Maggie is not too different from the students in your classroom. Your students are connected. They can’t remember a time when everyone wasn’t connected. Teachers should be lifelong learners, and one of the things teachers should learn is how to get connected to other teachers. One of the best ways to connect to other educators is through professional learning networks, or PLN’s.

My favorite professional learning network is Twitter. I recently acquired an iPad and use the apps Zite and Flipboard to discover stories that are relevant to me. I also follow many educators on Twitter and group them according to various interests (e.g. “readers,” “tech,” or “writers”) so I can quickly check in on their latest tweets. I participate in #engchat, a weekly Twitter discussion of issues related to teaching English. Many folks share items they feel will interest English teachers with the hashtag #engchat even when a chat isn’t scheduled, thereby making it easier for English teachers who follow #engchat to find their tweets.

Another way I connect with my personal learning network is through this blog. I post about whatever is on my mind, and if people are so inclined, they share the post with others and comment on the post. I reply to their comments, and we have a conversation about the issue. I first realized the power of this kind of connection when I decided to read Understanding by Design several years ago. I began reflecting on my reading here, and before I knew it, there was a loosely structured book club, a wiki for sharing units, and a connection to Grant Wiggins.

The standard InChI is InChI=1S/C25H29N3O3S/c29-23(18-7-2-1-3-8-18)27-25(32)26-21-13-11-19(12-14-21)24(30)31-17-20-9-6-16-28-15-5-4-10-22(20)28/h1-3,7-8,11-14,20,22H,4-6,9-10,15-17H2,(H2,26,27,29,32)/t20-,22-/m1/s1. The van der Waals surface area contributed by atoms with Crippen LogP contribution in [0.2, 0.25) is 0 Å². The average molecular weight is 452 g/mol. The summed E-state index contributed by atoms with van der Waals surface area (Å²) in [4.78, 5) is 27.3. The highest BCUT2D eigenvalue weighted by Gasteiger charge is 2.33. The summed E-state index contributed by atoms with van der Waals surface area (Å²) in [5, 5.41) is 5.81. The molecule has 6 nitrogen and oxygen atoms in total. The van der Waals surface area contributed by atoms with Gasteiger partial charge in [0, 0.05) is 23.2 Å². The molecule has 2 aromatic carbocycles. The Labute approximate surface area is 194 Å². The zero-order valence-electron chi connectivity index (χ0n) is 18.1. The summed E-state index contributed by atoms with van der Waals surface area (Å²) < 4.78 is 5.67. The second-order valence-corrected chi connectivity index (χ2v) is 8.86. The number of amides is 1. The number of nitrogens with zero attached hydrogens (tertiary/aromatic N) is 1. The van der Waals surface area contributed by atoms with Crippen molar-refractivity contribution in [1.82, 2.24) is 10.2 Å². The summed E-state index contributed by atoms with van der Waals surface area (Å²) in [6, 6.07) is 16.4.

If you are looking for a way to connect with educators, my suggestion would be to try using Twitter. Locate good educators to follow. It’s OK to lurk at first, but when you feel comfortable, you should begin conversing with the teachers you follow and posting links to resources you like. Participate in an education chat on Twitter. Jerry Blumengarten has a great list of hashtags and Twitter chats that educators will find helpful. You’re sure to find one that interests you. As you begin to use Twitter more, you might want to download a Twitter client or use an in-browser client like HootSuite. Most clients allow you to save searches for hashtags so you can easily check in on your favorites.